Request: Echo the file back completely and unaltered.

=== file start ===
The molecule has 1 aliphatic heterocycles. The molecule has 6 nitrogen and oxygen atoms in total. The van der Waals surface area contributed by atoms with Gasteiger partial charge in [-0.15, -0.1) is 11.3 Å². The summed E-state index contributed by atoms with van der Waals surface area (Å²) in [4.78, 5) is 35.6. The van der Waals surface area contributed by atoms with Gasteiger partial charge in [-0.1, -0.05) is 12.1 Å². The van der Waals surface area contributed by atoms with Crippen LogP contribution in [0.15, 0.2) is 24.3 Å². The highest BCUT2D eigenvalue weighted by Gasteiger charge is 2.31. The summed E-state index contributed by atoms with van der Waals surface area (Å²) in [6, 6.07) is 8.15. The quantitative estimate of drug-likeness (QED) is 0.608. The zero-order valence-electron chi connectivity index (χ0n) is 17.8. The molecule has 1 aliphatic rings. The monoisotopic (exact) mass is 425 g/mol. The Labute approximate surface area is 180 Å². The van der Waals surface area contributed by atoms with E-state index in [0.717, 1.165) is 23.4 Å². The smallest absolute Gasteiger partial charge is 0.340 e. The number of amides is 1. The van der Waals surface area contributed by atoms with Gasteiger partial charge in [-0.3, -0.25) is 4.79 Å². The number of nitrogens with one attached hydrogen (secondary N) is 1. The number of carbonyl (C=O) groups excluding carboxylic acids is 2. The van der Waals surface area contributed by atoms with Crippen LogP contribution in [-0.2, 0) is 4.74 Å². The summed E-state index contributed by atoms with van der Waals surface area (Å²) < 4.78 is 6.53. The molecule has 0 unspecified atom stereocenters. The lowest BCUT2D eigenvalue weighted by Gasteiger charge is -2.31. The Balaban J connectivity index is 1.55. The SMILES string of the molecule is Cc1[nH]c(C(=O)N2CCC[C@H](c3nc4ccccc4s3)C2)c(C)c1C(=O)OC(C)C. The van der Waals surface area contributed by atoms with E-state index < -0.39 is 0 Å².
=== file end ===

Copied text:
The molecule has 1 aliphatic heterocycles. The molecule has 6 nitrogen and oxygen atoms in total. The van der Waals surface area contributed by atoms with Gasteiger partial charge in [-0.15, -0.1) is 11.3 Å². The summed E-state index contributed by atoms with van der Waals surface area (Å²) in [4.78, 5) is 35.6. The van der Waals surface area contributed by atoms with Gasteiger partial charge in [-0.1, -0.05) is 12.1 Å². The van der Waals surface area contributed by atoms with Crippen LogP contribution in [0.15, 0.2) is 24.3 Å². The highest BCUT2D eigenvalue weighted by Gasteiger charge is 2.31. The summed E-state index contributed by atoms with van der Waals surface area (Å²) in [6, 6.07) is 8.15. The quantitative estimate of drug-likeness (QED) is 0.608. The zero-order valence-electron chi connectivity index (χ0n) is 17.8. The molecule has 1 aliphatic rings. The monoisotopic (exact) mass is 425 g/mol. The Labute approximate surface area is 180 Å². The van der Waals surface area contributed by atoms with E-state index in [0.717, 1.165) is 23.4 Å². The smallest absolute Gasteiger partial charge is 0.340 e. The number of amides is 1. The van der Waals surface area contributed by atoms with Gasteiger partial charge in [-0.3, -0.25) is 4.79 Å². The number of nitrogens with one attached hydrogen (secondary N) is 1. The number of carbonyl (C=O) groups excluding carboxylic acids is 2. The van der Waals surface area contributed by atoms with Crippen LogP contribution in [-0.2, 0) is 4.74 Å². The summed E-state index contributed by atoms with van der Waals surface area (Å²) < 4.78 is 6.53. The molecule has 0 unspecified atom stereocenters. The lowest BCUT2D eigenvalue weighted by Gasteiger charge is -2.31. The Balaban J connectivity index is 1.55. The SMILES string of the molecule is Cc1[nH]c(C(=O)N2CCC[C@H](c3nc4ccccc4s3)C2)c(C)c1C(=O)OC(C)C. The van der Waals surface area contributed by atoms with E-state index < -0.39 is 0 Å².